An independent review of the Victorian Regional Forest Agreement regions after the devastating 2019-20 bushfires has backed forest industry calls for active forest management across all land tenures.
The Commonwealth and Victorian Governments agreed to undertake a Major Event Review to assess the impacts of the fires and identify future action. The report, overseen by an independent panel and informed by science, Traditional Owner knowledge and public consultation, highlights the need for active and adaptive forest management, Deb Kerr, CEO of the Victorian Forest Products Association (VFPA), said today.
The report recommends the Governments “further investigate the mechanical thinning of dense regrowth forests, as a strategy to restore forest landscapes to a more open forest structure in order to enhance the resilience of forests to more frequent occurrence of severe bushfires.”
Several recent peer-reviewed scientific studies that have shown forest thinning – as practised in Victoria’s sustainably managed timber production forests – significantly reduces bushfire severity.
Other key findings of the report, which includes 37 recommendations for improvements to how we manage Victorian forests are:
- “Mechanical thinning of regrowth forests
- active forest management and forest resilience to repeated high-intensity bushfires
- outcomes for Traditional Owners through empowered active involvement in forest management
- research, data, and information on Regional Forest Agreement (RFA) values and bushfire impacts
- preparation for future Major Event Reviews.
Deb Kerr said Victoria’s forest industries were already doing their part to improve conservation outcomes following major bushfires.
“This report is part of a broader discussion about the loss of biodiversity due to major bushfires. Forestry already responds to these risks, for example through a dedicated Greater Glider Conservation Strategy put in place by VicForests in 2019 as well as additional protection of endangered species. This approach is consistent with the conservation advice for recently upgraded EPBC Act listing of the Greater Glider,” Deb Kerr said.
“At the same time, increased bushfires put additional pressure on timber supply. The report finds that Victoria’s privately-owned softwood and hardwood plantations were also significantly impacted by the 2019–20 bushfires, with a total of 8,354 ha worth an estimated $75 million destroyed.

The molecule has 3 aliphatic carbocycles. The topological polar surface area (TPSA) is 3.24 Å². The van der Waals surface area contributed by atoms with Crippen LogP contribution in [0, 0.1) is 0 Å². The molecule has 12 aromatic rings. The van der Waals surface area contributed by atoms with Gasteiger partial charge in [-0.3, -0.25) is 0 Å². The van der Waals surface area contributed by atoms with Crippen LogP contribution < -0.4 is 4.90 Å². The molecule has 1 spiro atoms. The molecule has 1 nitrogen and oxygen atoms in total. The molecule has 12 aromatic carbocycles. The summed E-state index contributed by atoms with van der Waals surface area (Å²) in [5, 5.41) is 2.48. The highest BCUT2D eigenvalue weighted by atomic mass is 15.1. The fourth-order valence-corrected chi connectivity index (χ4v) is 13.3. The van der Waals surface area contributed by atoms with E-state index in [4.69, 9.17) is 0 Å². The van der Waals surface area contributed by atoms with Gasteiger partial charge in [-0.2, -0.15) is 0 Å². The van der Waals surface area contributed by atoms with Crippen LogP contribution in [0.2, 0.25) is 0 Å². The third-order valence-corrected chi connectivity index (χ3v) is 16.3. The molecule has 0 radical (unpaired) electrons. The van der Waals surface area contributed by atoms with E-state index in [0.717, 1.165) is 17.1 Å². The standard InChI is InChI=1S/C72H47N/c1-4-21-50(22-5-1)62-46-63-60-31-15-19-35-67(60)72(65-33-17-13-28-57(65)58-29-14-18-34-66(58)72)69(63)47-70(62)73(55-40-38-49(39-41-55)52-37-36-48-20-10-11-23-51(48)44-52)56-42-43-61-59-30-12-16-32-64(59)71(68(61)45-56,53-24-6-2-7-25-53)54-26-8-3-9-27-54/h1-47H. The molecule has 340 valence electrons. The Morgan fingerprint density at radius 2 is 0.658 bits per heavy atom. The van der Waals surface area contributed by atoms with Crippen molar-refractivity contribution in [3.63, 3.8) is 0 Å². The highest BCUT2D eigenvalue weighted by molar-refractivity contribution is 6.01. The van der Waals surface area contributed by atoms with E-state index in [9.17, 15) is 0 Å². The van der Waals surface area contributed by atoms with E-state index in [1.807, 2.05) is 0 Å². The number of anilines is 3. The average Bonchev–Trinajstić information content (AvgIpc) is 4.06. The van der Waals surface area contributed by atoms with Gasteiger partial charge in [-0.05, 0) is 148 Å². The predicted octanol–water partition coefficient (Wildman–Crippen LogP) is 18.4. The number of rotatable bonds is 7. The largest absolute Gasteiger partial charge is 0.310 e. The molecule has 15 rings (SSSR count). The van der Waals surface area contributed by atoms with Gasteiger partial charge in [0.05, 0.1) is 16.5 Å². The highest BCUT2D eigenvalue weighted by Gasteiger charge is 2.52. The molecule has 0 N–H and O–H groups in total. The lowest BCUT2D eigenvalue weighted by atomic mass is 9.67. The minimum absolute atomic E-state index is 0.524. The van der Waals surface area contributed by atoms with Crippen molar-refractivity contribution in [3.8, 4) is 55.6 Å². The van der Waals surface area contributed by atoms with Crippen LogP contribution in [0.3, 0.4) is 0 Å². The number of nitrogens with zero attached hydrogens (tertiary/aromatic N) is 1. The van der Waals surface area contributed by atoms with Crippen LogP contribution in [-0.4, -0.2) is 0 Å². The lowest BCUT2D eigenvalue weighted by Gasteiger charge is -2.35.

“The increasing impact of bushfires on plantations presents an escalating threat to wood-processing industries in Victoria. We have some of the most sustainable forestry practices in the world – and this report underlines the need for active forest management rather than a ‘lock up and leave’ approach that some demand,” Deb Kerr said.
Australian Forest Products Association (AFPA) CEO Ross Hampton said the report echoed the findings of the Commonwealth’s State of the Environment report card released this week.
“These reports confirm that we need a rethink about how we manage our vast native forest estate, particularly the tens of millions of hectares that have been set aside for permanent conservation yet are failing to stem the decline of our native species,” Mr Hampton said.
“It is clear that the tiny fraction of area harvested each year for timber production and regenerated by law is not the culprit. Australia’s sustainable forestry operations are regulated to the highest standards in the world for forest management, and its our forestry workers who are on the frontline fighting bushfires saving lives and homes,” Mr Hampton concluded.
AFPA released a report after the Black Summer bushfires calling for a national mechanical fuel reduction program, Using Fire and Machines to Better fireproof Our Country Towns.
View VFPA’s submission to the Major Event Review here.
PDF available here.